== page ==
Hardware Isolation Layer: an automated network isolation layer for the data center

data, center, management, hil, python
pip install hil



HaaS is a low-level tool for reserving physical machines and connecting them via isolated networks. It does not prescribe a particular method for imaging/managing said machines, allowing the user to use any solution of their choosing.

HaaS keeps track of available resources in a database, which a system administrator must populate initially.

This includes information such as:

  • What machines are available
  • What network interfaces they have
  • Where those NICs are connected (what port on what switch)

From there, a regular user may:

  • Reserve physical machines
  • Create isolated logical networks
  • Create "headnodes," which are small virtual machines usable for management/provisioning purposes
  • Connect network interfaces belonging to physical and/or headnodes to logical networks.
  • Reboot their machines, view the serial consoles -- aditionaly such management features may exist in the future.

A typical user workflow might look like:

  1. Reserve some machines.
  2. Create a logical "provisioning" network.
  3. Connect a NIC from each machine to the provisioning network. In particular, one could connect a NIC from which the machine will attempt to boot.
  4. Create a headnode, and attach it to the provisioning network
  5. Log in to the headnode, set up a PXE server, reboot the nodes, and deploy an operating system on them via the network.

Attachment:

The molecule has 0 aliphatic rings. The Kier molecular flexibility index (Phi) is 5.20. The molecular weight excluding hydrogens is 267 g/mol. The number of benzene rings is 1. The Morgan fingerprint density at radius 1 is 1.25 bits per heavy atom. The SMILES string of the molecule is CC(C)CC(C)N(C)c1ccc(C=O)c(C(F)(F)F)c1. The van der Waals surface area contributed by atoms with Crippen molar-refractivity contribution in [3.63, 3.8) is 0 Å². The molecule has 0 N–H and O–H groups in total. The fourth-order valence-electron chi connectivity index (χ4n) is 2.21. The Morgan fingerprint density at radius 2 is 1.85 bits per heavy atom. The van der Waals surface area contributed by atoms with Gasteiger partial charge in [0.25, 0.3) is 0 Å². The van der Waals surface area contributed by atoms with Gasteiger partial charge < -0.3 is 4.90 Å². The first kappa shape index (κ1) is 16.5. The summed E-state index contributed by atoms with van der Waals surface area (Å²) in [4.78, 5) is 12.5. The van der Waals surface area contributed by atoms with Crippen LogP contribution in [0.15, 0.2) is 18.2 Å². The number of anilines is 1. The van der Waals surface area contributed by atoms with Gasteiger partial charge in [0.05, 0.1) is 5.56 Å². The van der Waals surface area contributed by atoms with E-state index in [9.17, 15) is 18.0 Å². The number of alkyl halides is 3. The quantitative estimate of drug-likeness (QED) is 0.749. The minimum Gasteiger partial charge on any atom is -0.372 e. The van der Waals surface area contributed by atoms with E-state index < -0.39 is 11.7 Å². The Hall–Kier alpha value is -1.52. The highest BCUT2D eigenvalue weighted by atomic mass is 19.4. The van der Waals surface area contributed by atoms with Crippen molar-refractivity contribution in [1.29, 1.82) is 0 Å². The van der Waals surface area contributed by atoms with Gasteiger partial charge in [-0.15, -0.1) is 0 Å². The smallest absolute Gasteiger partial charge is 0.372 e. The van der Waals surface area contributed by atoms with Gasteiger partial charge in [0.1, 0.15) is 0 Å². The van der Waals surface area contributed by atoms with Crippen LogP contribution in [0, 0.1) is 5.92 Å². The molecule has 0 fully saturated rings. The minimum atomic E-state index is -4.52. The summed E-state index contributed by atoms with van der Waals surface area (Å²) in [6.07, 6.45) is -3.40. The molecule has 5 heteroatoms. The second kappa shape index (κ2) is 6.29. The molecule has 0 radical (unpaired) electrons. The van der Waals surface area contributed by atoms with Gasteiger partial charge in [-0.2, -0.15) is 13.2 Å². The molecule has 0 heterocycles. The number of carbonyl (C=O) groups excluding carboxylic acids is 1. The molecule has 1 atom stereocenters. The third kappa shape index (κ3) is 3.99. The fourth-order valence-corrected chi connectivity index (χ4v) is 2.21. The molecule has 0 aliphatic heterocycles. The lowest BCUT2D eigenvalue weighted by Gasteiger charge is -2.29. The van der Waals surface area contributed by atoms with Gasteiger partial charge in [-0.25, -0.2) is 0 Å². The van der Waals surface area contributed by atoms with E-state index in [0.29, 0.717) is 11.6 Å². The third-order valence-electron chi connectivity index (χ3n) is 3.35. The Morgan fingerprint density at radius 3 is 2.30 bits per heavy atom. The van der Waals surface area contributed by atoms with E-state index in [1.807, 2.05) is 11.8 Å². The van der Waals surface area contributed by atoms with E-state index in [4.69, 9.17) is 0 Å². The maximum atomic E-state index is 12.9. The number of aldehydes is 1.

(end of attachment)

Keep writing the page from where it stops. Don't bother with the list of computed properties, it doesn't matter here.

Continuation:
Required software/hardware for running a production HaaS include:

  • Network switches:
    • At least one switch from the Cisco Nexus 5xxx or Dell PowerConnect 55xx families
    • For environments including more than one switch, all VLANs must be trunked to all managed switches
  • A single node that has the following:
    • A webserver capable of supporting the WSGI standard (Apache/mod_wsgi is the only one tested)
    • python 2.7, with the ability to install packages via pip
    • Access to:
      • The Internet or intranet (a way for users to connect to the HaaS service)
      • The administrative telnet IP on the managed switches
    • Currently only CentOS and RHEL 7.x have been tested, though any node that otherwise meets these requirements should function.
  • Database: a Postgres database server. Sqlite works but is not recommended for production.

For IPMI proxy functionality:

  • Network access from the HaaS service node to the IPMI interfaces of node under management
  • Nodes that support IPMI v2+
  • A recent version of ipmitool installed on the HaaS service node

For headnode functionality:

  • A recent Linux version for the HaaS service node that has libvirt with KVM installed
  • Some number of VM templates
  • A trunk port connected between the switch and HaaS service node that carries all VLANs accessible from HaaS


  • overview.md gives a sense as to how HaaS operates
  • INSTALL.rst for details on setting up HaaS
  • using.rst for details on using HaaS as a client
  • apidesc.md describes the API at a conceptual level (enough to use it via the haas command line tool)
  • rest_api.md provides a detailed mapping of that API to http requests.
  • HACKING.rst has information about running HaaS in a development environment, including flags that remove the need to have real hardware.
  • examples contains examples of config files, templates for creating headnode VM images and a script to register nodes with HaaS.
  • The docs directory contains assorted other documentation

Please note that the documentation is a mix of Markdown and reStructured Text, since the latter is preferred by the python and OpenStack communities and the former was what was originally used.

Mass Open Cloud

This project is part of the larger Massachusetts Open Cloud. For a description of the team, development workflow, etc. see https://github.com/CCI-MOC/moc-public/blob/master/README.md.